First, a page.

One way to explain it is to think of a scenario where ever wikipedia page had a content category. For example, many people have pages and there is a specific policy for such content to be protected while they are alive. Another would be a book. The content would be about the book (including different places to buy it) but would not have the content of the book itself. Wikipedia provides a good base for creating such content organization ideas, but doesn’t have them at all currently. For example, you cannot pull up all the pages that are just about people, or limit a search to just the people category. Libraries have this, but Wikipedia does not.

Such simple category names would allow disambiguation to be built into the titles and URLs themselves: contact, film-contact, book-contact, Contact, Film: Contact, Book: Contact. This would be optional disambiguation but consistent when needed. (We really don’t want to go down the hierarchical directory path.) Of course the meta-data in the knode.json would have "Category": "Film" or "Category": "Book" in it as well making the title and URL ID prefixes optional for cataloging and searching systems. If someone insisted, they could even use contact-the-film as a title with the same category. Using the prefix is just a suggested convention that works universally with completion.

Tuesday, October 22, 2019, 7:51:58PM

Going back to the term cluster over map for a collection of knodes since it has more directly correlation to neurology. In fact, realized that at a very physical level knodes will be mapped to specific nodes of neurons in the human brain. I wonder if I will live long enough to see biomedical technology bridge that gap and connect artificial neural net clusters directly to “legacy” human neurons. We have been closer than ever before understanding how theoretically that could be done if not yet mechanically. The more machine learning maps to human neurological processes the closer the compatibility and possibility of doing a matrix-download of Kung Fu (or whatever).

Tuesday, October 22, 2019, 1:41:24PM

Learning is just coding the human brain. Skills are functions with parameters and methods. Tasks are calls to skill functions passed arguments. Projects are composed of tasks. Professions are composed of projects. Repetition flashes code onto our neurons.

Tuesday, October 22, 2019, 11:56:19AM

The more I get into this creation of categories and naming conventions the more I realize KnowledgeNet is a sort of a slimmed down, specification for a distributed Wikipedia.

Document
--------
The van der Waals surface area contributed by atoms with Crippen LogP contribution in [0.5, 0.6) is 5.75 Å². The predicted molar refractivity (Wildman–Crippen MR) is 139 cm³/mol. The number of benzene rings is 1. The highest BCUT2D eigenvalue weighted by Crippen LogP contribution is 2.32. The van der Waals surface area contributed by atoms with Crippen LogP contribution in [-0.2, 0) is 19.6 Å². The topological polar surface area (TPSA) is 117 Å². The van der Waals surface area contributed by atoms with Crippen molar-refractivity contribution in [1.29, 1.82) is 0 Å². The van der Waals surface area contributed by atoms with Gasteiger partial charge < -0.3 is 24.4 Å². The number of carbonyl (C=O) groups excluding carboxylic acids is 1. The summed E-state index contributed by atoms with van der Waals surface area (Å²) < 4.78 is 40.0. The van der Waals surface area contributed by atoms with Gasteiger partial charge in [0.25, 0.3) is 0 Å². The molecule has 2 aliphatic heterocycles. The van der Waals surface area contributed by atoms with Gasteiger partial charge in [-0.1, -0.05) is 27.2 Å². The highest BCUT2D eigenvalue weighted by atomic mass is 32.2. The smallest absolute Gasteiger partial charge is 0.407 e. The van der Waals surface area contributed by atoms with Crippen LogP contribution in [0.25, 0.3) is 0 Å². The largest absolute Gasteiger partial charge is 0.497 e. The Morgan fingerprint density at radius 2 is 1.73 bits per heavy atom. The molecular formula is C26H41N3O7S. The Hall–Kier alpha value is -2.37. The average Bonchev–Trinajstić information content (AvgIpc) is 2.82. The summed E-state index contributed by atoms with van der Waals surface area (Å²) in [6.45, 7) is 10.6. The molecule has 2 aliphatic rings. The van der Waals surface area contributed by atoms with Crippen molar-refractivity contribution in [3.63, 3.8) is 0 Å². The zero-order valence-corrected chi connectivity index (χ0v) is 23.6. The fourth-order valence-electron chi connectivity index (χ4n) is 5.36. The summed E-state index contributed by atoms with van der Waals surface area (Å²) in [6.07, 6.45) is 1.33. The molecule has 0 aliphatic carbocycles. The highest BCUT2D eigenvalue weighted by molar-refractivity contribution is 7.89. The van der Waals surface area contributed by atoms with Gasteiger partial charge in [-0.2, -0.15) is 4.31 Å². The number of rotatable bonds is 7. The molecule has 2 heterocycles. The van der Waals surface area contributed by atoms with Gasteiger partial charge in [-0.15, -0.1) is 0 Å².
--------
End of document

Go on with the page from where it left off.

I have been really torn over how much meta information to require in the titles but clearly some distinction is required. Putting such distinctions in the meta data is not sufficient because we want the distinction to show up on search results and URLs as well. I modified my entry on the 19th to illustrate this.

I am pretty sure not many people obsess about knowledge categorization as I have been — especially those facing work deadlines. Oh well. I’m just not going to throw hundreds of hours away reorganizing content again without having a super solid specification for how that content is organized and used.

Perhaps the biggest discovery is the distinction simply between skills and tasks. This was huge for me because it means that actions, recipes, projects, and even professions are all composed of tasks that can be broken down and associate with individual skills. A task is an application of a skill, plain and simple.

Skills and Tasks
Skills and Tasks

It will be super important to distinguish between these types and categories of knowledge nodes because otherwise they might have the exact same name. This is something I have been wrestling with for a long time. At one point I had a challenge called “Create a Basic HTML5 Document” but it was also a description of how to do it with a specific example, in other words, a task applying that skill.

Perhaps the biggest difference between the two is that a task has specification with preconditions and postconditions, user stories, requirements and stuff. Tasks do not have the instructions for how to accomplish the task. Skill have only the instructions with no specific parameters.

In a very real sense, the skills and tasks of KnowledgeNet are a programming language for the human brain. A skill is like the written function with parameters for arguments in its signature. A task is the execution of that function with specific arguments passed to it. The comparison continue with the method by which that skill is implemented even though it does not seem practical to break that out further. For example, “delete a file” could be “from the command line” or “using the GUI”. Such distinctions about the method are best kept in the title of the knode because they are so relevant to searchability of the content.